Questions multiply over Nevada nuclear-waste site
Discoveries raise fresh concerns about safety at Yucca Mountain, but
BOSTON — New research has raised more questions about whether Yucca Mountain - the controversial site slated to accept much of America's nuclear waste - is safe.
For decades, environmentalists, scientists, and government officials have been at odds over how dangerous it would be to store radioactive material in the Nevada mountain. These worries have already delayed the opening of the site - it was scheduled to begin accepting waste last year. And while these new findings shouldn't kill the program, scientists say, they could delay America's most ambitious waste-disposal project even further.
The new concerns center on three separate discoveries, discussed at a Boston meeting of the American Geophysical Union this week.
*Radioactive material can move through ground water in ways that Yucca site planners have not taken into account.
*Warmth generated by radioactive waste could heat the rock in the repository to the boiling point of water. The heating could affect the rock in a number of ways, and scientists have said they may never be able to fully understand the process.
*A Russian researcher has raised new uncertainty about the possibility of ground water rising from below to saturate the chamber. The chamber must remain dry to prevent waste containers from corroding.
Some of the new information has come from a study of 828 underground nuclear-weapons tests conducted at the nearby Nevada Test Site between 1956 and 1992. Scientists had known that plutonium, for example, could adhere to rock and, to a small extent, dissolve into water. But in a report published in the journal Nature in January, a team from the Lawrence Livermore and Los Alamos National Laboratories noted that microscopic particles called colloids can also carry away plutonium. Clay particles can pick up radioactive matter. Plutonium in the form of plutonium oxide also forms colloidal particles. And the research team found such plutonium in ground water leaving holes at the test site.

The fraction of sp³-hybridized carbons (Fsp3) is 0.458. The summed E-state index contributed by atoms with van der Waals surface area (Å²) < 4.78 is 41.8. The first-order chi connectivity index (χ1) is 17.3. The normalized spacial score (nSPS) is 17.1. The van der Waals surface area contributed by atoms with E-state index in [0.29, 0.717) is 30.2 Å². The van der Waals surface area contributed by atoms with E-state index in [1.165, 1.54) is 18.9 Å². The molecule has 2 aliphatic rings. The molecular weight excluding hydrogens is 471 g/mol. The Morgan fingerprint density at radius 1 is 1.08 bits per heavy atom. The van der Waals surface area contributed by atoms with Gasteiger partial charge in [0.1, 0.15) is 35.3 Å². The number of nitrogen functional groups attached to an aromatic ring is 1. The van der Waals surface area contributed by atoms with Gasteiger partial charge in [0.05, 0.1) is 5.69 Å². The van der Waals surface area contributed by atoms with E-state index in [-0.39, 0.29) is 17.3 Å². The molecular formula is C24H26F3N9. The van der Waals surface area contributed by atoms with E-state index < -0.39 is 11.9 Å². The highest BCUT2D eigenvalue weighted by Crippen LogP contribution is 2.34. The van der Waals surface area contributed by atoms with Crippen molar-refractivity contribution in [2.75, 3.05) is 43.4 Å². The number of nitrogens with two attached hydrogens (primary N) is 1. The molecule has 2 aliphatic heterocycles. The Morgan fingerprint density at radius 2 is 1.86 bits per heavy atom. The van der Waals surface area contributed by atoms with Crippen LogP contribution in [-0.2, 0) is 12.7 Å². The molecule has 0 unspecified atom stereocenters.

Annie Kersting, a team member, noted that the level of contamination is very low. But she says all modes by which radioactivity might migrate should be understood before opening the waste repository. So far, the team has not learned "as much as we need to learn" about this new method, Dr. Kersting said in Boston.
The same is true for understanding what radioactive heat may do to the waste-chamber rock. Paul Witherspoon, a Lawrence Livermore senior scientist, said the effect on the rock is a complex interaction of water, chemical processes, and stresses and movements within the rock. It's so intricate that scientists may have to give up on trying to fully understand the problem and try to establish whether or not enough is known to certify the site as safe, he says. Already, the uncertainty has sparked planning to separate the waste containers more widely than originally planned to reduce the heating.
If the site is used, the waste containers are made of material that will strongly resist corrosion so long as it is kept dry. Researchers have looked to the past to see if the site will remain dry for 10,000 years.
A team of US Geological Survey scientists said the chamber has been dry for millions of years. But Yuri Dublyansky, a Russian scientist, counters that his data "do not support" the USGS conclusions. He says his analysis of deposits of minerals indicates that ground water rose up into the waste repository region in the past.
The Department of Energy and State of Nevada have started a study to verify his data.
Trying to put the present situation in perspective, Allison Macfarlane from Harvard University's Kennedy School of Government said dealing with these technical issues now is complicated, but it "will help us better understand what is going on at Yucca Mountain." She added, "I don't think there's a need to rush."